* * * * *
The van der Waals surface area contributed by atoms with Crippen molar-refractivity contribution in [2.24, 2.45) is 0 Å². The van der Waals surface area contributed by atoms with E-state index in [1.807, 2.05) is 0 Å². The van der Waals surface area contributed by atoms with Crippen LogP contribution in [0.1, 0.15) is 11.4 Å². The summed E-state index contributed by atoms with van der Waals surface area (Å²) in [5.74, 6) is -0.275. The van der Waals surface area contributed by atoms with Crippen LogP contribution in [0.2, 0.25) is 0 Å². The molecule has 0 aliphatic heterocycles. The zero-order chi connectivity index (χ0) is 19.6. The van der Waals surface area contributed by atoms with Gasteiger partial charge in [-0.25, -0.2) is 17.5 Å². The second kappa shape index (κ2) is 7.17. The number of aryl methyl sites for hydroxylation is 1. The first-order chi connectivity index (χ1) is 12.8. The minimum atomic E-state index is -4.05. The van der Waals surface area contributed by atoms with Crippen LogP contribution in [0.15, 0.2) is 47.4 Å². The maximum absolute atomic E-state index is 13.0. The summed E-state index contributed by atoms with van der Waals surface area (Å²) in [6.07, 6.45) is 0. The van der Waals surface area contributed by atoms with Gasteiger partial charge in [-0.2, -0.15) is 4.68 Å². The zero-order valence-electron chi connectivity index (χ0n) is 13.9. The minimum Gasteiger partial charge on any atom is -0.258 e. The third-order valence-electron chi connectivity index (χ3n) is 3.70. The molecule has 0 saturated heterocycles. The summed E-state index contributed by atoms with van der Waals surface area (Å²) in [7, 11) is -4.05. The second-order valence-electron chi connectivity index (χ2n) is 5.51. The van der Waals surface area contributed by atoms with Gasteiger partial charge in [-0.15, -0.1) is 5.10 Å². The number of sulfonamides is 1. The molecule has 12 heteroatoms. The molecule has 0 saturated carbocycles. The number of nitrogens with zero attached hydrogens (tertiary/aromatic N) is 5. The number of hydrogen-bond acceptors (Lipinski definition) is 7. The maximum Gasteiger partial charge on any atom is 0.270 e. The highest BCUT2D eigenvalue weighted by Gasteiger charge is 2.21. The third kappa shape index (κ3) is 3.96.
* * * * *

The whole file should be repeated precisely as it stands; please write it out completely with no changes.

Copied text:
The van der Waals surface area contributed by atoms with Crippen molar-refractivity contribution in [2.24, 2.45) is 0 Å². The van der Waals surface area contributed by atoms with E-state index in [1.807, 2.05) is 0 Å². The van der Waals surface area contributed by atoms with Crippen LogP contribution in [0.1, 0.15) is 11.4 Å². The summed E-state index contributed by atoms with van der Waals surface area (Å²) in [5.74, 6) is -0.275. The van der Waals surface area contributed by atoms with Crippen LogP contribution in [0.2, 0.25) is 0 Å². The molecule has 0 aliphatic heterocycles. The zero-order chi connectivity index (χ0) is 19.6. The van der Waals surface area contributed by atoms with Gasteiger partial charge in [-0.25, -0.2) is 17.5 Å². The second kappa shape index (κ2) is 7.17. The number of aryl methyl sites for hydroxylation is 1. The first-order chi connectivity index (χ1) is 12.8. The minimum atomic E-state index is -4.05. The van der Waals surface area contributed by atoms with Crippen LogP contribution in [0.15, 0.2) is 47.4 Å². The maximum absolute atomic E-state index is 13.0. The summed E-state index contributed by atoms with van der Waals surface area (Å²) in [6.07, 6.45) is 0. The van der Waals surface area contributed by atoms with Gasteiger partial charge in [-0.2, -0.15) is 4.68 Å². The zero-order valence-electron chi connectivity index (χ0n) is 13.9. The minimum Gasteiger partial charge on any atom is -0.258 e. The third-order valence-electron chi connectivity index (χ3n) is 3.70. The molecule has 0 saturated heterocycles. The summed E-state index contributed by atoms with van der Waals surface area (Å²) in [7, 11) is -4.05. The second-order valence-electron chi connectivity index (χ2n) is 5.51. The van der Waals surface area contributed by atoms with Gasteiger partial charge in [-0.15, -0.1) is 5.10 Å². The number of sulfonamides is 1. The molecule has 12 heteroatoms. The molecule has 0 saturated carbocycles. The number of nitrogens with zero attached hydrogens (tertiary/aromatic N) is 5. The number of hydrogen-bond acceptors (Lipinski definition) is 7. The maximum Gasteiger partial charge on any atom is 0.270 e. The highest BCUT2D eigenvalue weighted by Gasteiger charge is 2.21. The third kappa shape index (κ3) is 3.96.